Is good recruiting that hard?

Lately I have found myself looking for a career opportunity (ok, a job), and I am astounded at how poorly high technology firms recruit new employees. They seem to assume that employees will flock to them and they need do nothing more than post an opening on a job board. Most do not acknowledge resume submissions in any way whatsoever. Given the current job market they can get away with it, but that will not always be the case.

I currently live in Waterloo, Canada, a small community of high technology companies, mostly spun off from the University of Waterloo. There is a ready supply of cheap labor in graduating students, which these companies avail themselves of. It becomes a bit more difficult when hiring more senior folks – though they recruit in similar fashion. They post a job on a board. You fill out a complex profile that requires you to re-enter everything that is already carefully crafted in your resume. Then you wait. Even the tried and true method of networking doesn’t help much.

I’ve got a fair bit of specific domain expertise in different areas but I’ve been told by at least one local company that “we can hire a student to do the same job for much less”. Of course the student would have no real world experience but that did not seem to be a concern.

I found out yesterday from the local technology advocacy organization, Communitech, that there are apparently 1,000 job openings in my town (population 102,300) and the HR people just can’t find people to fill them. Yet I know many folks who can’t find a position. One person suggested that it was not lack of candidates, but lack of inexpensive candidates, something that I have seen personally. Regardless of that, it seems that there ought to be a way to get these people together.

And if you’re looking for somebody with Marketing, Product Management, Business Development, Sales, and Development background, with success in opening new vertical markets, please feel free to contact me…

Where are the leaders?

I was reading the book Leaders by Warren Bennis and Burt Nanus and it occurred to me. Where have all the leaders gone?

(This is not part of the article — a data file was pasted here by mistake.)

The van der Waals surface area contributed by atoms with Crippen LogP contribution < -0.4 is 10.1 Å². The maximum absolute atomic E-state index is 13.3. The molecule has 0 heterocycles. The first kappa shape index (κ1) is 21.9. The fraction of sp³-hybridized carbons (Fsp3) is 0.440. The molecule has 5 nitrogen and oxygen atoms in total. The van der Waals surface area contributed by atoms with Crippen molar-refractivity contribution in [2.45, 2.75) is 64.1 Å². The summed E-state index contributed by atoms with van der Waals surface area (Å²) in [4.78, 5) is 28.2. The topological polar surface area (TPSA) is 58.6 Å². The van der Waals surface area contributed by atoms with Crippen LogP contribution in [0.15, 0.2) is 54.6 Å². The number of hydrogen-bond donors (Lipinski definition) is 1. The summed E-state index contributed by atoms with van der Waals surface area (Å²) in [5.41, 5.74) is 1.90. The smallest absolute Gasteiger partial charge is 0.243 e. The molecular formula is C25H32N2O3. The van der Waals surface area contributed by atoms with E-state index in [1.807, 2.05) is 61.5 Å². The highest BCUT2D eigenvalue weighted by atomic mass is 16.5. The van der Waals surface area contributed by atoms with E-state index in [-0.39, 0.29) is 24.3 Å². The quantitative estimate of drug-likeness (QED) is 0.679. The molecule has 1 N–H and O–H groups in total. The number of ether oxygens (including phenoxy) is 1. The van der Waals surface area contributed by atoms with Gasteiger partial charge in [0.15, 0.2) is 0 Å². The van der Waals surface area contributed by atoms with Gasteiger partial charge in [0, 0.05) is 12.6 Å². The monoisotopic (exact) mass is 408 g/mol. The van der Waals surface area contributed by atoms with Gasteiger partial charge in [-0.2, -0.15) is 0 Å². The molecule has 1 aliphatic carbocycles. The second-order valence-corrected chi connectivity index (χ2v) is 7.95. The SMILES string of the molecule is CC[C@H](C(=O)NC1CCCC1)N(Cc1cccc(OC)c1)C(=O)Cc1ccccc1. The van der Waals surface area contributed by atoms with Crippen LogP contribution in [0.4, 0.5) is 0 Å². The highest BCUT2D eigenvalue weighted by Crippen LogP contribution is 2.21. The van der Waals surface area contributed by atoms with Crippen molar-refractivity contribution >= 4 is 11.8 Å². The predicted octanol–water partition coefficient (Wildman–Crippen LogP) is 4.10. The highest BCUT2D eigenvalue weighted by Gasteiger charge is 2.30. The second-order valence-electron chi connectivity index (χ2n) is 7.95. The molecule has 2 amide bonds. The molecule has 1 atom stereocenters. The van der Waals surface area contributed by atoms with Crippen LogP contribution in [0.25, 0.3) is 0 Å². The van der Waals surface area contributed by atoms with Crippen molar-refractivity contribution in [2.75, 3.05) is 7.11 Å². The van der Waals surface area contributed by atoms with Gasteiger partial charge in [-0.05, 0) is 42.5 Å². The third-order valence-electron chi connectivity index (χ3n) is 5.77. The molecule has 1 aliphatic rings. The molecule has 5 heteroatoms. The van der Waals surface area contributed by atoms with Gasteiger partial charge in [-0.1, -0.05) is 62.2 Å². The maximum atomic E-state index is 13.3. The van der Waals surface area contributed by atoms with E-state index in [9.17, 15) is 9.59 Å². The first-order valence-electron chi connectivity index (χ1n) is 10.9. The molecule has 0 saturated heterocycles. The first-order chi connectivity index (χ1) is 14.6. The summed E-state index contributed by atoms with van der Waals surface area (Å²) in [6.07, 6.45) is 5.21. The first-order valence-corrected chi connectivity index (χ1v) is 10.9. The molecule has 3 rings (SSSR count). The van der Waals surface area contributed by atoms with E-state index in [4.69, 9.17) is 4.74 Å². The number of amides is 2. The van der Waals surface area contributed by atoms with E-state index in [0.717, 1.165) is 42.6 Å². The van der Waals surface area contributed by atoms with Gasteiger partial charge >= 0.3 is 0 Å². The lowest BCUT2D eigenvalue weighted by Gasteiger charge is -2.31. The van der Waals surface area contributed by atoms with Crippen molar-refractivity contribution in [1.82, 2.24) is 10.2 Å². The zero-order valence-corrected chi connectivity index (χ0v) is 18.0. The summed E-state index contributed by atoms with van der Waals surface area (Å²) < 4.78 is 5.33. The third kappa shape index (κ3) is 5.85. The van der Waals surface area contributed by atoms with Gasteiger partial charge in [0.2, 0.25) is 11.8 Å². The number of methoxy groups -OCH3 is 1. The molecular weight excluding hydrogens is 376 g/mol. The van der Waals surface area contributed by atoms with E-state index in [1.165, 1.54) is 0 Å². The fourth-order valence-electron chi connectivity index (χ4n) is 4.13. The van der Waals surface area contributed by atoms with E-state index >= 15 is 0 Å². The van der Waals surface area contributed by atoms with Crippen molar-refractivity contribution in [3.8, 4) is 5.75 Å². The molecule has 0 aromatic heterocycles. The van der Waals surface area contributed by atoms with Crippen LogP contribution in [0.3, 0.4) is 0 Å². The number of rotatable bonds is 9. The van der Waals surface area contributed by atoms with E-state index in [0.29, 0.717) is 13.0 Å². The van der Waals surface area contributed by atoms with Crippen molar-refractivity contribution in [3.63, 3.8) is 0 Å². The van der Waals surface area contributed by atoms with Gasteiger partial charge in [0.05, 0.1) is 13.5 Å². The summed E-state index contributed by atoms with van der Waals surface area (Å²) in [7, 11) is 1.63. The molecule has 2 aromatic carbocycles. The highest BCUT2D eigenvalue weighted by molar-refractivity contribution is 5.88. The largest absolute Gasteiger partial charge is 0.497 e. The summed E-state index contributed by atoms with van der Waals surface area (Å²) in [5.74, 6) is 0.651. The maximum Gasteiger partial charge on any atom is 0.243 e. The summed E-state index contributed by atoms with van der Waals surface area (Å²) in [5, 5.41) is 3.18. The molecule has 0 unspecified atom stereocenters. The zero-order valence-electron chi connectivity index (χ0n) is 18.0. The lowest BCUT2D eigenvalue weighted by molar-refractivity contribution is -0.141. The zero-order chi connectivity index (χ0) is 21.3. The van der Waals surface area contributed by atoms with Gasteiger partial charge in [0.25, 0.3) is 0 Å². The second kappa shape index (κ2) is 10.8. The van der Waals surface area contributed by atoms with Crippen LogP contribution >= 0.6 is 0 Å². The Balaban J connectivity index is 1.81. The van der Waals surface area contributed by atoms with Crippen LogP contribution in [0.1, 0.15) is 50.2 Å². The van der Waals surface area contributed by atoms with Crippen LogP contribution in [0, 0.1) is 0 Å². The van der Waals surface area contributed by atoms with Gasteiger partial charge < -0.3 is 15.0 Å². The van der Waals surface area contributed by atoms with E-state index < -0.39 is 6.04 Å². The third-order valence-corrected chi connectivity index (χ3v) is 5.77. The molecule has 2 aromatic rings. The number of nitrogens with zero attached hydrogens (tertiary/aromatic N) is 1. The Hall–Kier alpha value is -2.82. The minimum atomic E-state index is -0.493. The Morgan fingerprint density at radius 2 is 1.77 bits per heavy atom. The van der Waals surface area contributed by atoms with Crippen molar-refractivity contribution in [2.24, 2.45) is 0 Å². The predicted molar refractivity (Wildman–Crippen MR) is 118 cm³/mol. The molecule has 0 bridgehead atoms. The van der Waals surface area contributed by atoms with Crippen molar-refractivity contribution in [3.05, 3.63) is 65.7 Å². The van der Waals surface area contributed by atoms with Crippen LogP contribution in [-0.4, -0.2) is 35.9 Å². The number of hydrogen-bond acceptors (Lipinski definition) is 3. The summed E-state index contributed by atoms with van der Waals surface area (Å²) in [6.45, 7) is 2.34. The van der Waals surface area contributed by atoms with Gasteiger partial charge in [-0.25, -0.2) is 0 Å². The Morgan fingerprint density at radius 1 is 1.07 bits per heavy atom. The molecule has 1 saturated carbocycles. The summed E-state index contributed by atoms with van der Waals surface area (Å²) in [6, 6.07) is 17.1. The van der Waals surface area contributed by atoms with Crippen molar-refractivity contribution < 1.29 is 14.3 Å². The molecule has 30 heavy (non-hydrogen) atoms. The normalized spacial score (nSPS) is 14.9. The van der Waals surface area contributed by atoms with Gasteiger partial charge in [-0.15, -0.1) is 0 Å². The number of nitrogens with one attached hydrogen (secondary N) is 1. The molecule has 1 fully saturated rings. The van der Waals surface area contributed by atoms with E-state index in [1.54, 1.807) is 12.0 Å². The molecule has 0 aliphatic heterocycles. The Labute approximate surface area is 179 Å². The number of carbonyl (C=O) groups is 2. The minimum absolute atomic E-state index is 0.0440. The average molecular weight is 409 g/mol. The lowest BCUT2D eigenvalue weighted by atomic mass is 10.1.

It seems that all of the great leaders I can think of are no longer with us. There are some people in the world who exhibit that sort of quality, but there are few who provide the kind of inspiration that a JFK, Churchill, Gandhi, or Martin Luther King might invoke. There are precious few company CEOs that I might include on that list as well.

Are we just devoid of leadership, or am I expecting too much? Can anyone suggest a leader that inspires people on that scale? I think that the world is in need of leadership – not politics or management – but vision and and the ability to unite us in a common goal, for a common good.

I had difficulty naming even a few real leaders. Give it a try.

Take back the web.

I’ve commented on Firefox several times now. I’ve used it very happily for over a year and it just keeps improving. And no, nobody is paying me to say this. I’ve also noticed that lots of folks I talk to are using it as well, and I’m converting more than a few too.

Even still, I was surprised when my Dad told me the other day that he used Firefox as well. He is in his 70s – though he doesn’t look it (in case he’s reading this) – so I guess I didn’t expect him to be using alternative software. But he is.

So if you haven’t tried it, but you have recently felt the need to “take back the web”, you can click in the upper corner of this page to get your very own copy of Firefox. I believe in promoting the software that I use. And tell your friends; you’ll be doing them a favor.

Recording from the Radio.

When I was a kid I used to record songs from my transistor radio. This did not seem to be a problem, and nobody complained that I was breaking the law. It was personal use – fair use I suppose – and I wasn’t selling them.

Fast forward to 2004, and people recording from digital satellite radio. Suddenly this is a copyright infringement problem. According to this article in the Washington Post (free registration required), indicates that the Recording Industry Association of America (RIAA) is now concerned about recording of digital radio broadcasts. They have even suggested the use of a digital broadcast flag to the FCC so that they can limit what my recording equipment can do.

So what changed? Is it the fact that copying is easier? That the quality is better? Or that I might not buy the CD?

I am not pirating music. I merely want to do as I have always done – record the occasional song from the radio. What is different now?